Lyft has delivered its 1 billionth ride, the company announced Tuesday, a milestone that represents its continued growth.
Fueling this growth: Lyft's expansion into new markets. The ride-hailing service was at 500 million rides in October 2017, and has since launched in 20 new markets, including Toronto and Ottawa in Canada, the company told CNBC.
This milestone comes six years after Lyft launched in June 2012 and as it gears up for a potential initial public offering in 2019. However, Lyft is still far behind rival Uber, which hit 1 billion rides in December 2015, 5½ years after it launched. Uber has a much larger global footprint, operating in 65 countries, and stakes in 15 others. Uber reached 10 billion rides this past July.
However, due to Uber's size and scale growth has slowed, and Lyft is growing faster. Lyft previously told CNBC it passed $1 billion in GAAP revenue in 2017, and showed revenue growth of 168 percent in the fourth quarter versus the prior year's fourth quarter. Uber's latest financials from the second quarter of 2018 showed the company's growth has slowed.
Lyft is also steadily gaining market share on Uber, and now has 29 percent of the market, compared with Uber's 69 percent, according to market research firm Second Measure. (The firm tracks credit and debit cards but includes international rides in its U.S. market share calculation.)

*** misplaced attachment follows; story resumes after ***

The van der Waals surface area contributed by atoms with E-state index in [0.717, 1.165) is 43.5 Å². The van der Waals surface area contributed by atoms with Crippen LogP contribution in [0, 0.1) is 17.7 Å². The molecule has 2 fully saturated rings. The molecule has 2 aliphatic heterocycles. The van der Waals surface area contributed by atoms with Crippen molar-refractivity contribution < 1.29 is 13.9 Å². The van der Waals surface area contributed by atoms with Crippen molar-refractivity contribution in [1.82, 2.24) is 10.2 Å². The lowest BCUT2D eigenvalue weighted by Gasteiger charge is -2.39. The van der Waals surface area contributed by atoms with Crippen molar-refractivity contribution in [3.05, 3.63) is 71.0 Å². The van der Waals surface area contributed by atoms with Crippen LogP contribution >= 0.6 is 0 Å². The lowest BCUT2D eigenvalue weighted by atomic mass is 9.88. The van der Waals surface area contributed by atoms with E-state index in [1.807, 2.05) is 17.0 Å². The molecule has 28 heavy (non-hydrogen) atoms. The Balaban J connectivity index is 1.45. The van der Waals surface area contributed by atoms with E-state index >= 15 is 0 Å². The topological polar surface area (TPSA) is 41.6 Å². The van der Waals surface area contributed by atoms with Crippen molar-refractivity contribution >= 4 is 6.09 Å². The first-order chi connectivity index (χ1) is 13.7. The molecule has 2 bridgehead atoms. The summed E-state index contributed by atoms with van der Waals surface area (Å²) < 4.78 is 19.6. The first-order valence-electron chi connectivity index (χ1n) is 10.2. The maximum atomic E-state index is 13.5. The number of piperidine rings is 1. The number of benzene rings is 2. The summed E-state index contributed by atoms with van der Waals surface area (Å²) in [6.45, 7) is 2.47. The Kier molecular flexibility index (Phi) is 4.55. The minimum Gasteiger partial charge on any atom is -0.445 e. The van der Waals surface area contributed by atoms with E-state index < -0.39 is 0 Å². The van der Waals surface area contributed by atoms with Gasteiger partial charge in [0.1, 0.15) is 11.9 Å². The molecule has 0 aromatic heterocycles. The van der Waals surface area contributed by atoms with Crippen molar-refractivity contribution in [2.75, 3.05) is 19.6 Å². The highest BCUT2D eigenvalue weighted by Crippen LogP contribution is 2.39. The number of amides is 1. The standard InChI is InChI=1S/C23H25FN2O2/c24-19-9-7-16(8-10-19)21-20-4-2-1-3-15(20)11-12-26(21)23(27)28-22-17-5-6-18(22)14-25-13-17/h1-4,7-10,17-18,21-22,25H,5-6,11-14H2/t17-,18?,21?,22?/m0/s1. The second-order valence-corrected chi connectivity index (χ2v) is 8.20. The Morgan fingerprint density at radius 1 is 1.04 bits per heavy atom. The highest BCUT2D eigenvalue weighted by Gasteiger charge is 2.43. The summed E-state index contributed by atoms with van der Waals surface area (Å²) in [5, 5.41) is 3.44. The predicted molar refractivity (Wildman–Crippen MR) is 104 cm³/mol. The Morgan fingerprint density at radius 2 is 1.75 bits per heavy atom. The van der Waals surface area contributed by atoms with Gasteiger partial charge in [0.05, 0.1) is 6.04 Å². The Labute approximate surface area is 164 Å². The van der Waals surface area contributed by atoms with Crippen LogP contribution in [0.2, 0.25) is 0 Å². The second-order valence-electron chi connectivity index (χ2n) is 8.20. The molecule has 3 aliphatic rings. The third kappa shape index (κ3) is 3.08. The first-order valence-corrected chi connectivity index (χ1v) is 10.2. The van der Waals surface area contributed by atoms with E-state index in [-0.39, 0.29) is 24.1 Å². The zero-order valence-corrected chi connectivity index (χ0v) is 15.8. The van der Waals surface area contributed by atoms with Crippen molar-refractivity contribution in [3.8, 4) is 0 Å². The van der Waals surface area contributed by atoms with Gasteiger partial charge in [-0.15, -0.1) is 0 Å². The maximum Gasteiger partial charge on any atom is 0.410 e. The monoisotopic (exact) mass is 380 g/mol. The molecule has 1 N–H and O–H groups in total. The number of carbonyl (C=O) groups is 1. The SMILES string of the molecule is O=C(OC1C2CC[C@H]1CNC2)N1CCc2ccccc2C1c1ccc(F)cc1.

"We are incredibly motivated knowing that each individual ride can make a difference in people's lives, and we appreciate the community of drivers and passengers who made this possible," Lyft co-founder and President John Zimmer said in a statement on the 1 billion ride milestone.
Lyft says 233 million of those last 1 billion rides were shared rides. Both Lyft and Uber are working to become the one-stop transportation app for passengers, providing shared rides, bikes, e-scooters and other options.
The company says it expects more rapid growth as it builds out Lyft's network of in-app transportation options, as more riders choose to take bikes, scooters and public transit in addition to cars.
Lyft recently bought bikeshare operator Motivate, the firm behind New York's Citi Bikes and San Francisco's GoBikes, while Uber purchased Jump Bikes and partnered with Lime to provide e-scooters on its platform.